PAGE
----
From the sphere sovereignty point of view, it isn’t only state and church that have different spheres of authority. Rather, there are multiple types of it throughout human social life all of which need legal protection from encroachment by other authorities.
These Are Not the Same
At first blush, then, it appears that Jefferson has anticipated by a century the Christian theory of sphere sovereignty with his idea of a “wall of separation” or the idea of the separation of church and state. A closer look, however, shows they are not quite the same ideas. For one thing, Kuyper never spoke about walling off any social sphere from any other. That, he believed, is impossible.
The church exercises its proper authority when it governs the preaching of the gospel, the administration of the sacraments, and regulates church membership. The government exercises its proper authority when it makes and enforces a public legal order. This means for sure that the church doesn’t make or enforce public law, and the government doesn’t set theological standards or make requirements for church membership. But can these two institutions of society actually be completely walled off from one another?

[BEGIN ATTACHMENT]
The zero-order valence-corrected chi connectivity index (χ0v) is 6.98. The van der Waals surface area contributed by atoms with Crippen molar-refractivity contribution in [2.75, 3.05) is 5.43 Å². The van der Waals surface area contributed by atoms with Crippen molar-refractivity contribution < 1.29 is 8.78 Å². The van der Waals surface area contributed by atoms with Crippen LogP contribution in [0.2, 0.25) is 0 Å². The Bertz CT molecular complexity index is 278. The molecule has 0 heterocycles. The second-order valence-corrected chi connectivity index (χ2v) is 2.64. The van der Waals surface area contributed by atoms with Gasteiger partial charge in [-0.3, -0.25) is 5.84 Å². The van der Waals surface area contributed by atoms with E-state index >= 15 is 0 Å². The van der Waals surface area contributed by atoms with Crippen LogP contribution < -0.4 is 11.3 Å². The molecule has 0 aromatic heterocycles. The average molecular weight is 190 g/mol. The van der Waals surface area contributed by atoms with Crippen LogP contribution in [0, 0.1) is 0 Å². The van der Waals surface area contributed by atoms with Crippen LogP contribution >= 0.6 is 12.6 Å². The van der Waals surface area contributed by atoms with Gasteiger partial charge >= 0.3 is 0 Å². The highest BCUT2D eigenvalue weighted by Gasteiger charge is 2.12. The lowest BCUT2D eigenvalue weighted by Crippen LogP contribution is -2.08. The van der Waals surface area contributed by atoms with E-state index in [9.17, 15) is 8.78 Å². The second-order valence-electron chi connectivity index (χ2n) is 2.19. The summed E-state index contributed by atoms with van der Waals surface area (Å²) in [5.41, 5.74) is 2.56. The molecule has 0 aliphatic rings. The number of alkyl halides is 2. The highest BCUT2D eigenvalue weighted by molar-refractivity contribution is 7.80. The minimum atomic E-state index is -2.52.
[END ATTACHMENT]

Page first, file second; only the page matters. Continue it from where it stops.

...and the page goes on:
Spheres Influence One Another
Scientific ideas influence art, and artistic trends influence how people understand their history. So, too, the moral teachings of the church cannot fail to have an impact on what people believe should be included or not in public law. This includes, but is not limited to, how public law must go about protecting people’s right to freedom of religion. (See, for example, the 4th myth in the Washington Post article Five Myths About the Constitution.)
If this sounds like a tidy prescription, it isn’t. In practice, it can be a messy business to sort out precisely where and how one authority limits another. Consider, for example, the ways Federal law has sought to prevent workplace discrimination. The law, by unintended consequence, ends up endangering a religious institution’s right to hire only employees who are devotees of that religion. That wrinkle got ironed out, but spin-offs of it remain to be sorted out. (See this article.)
Don’t Take It Too Literally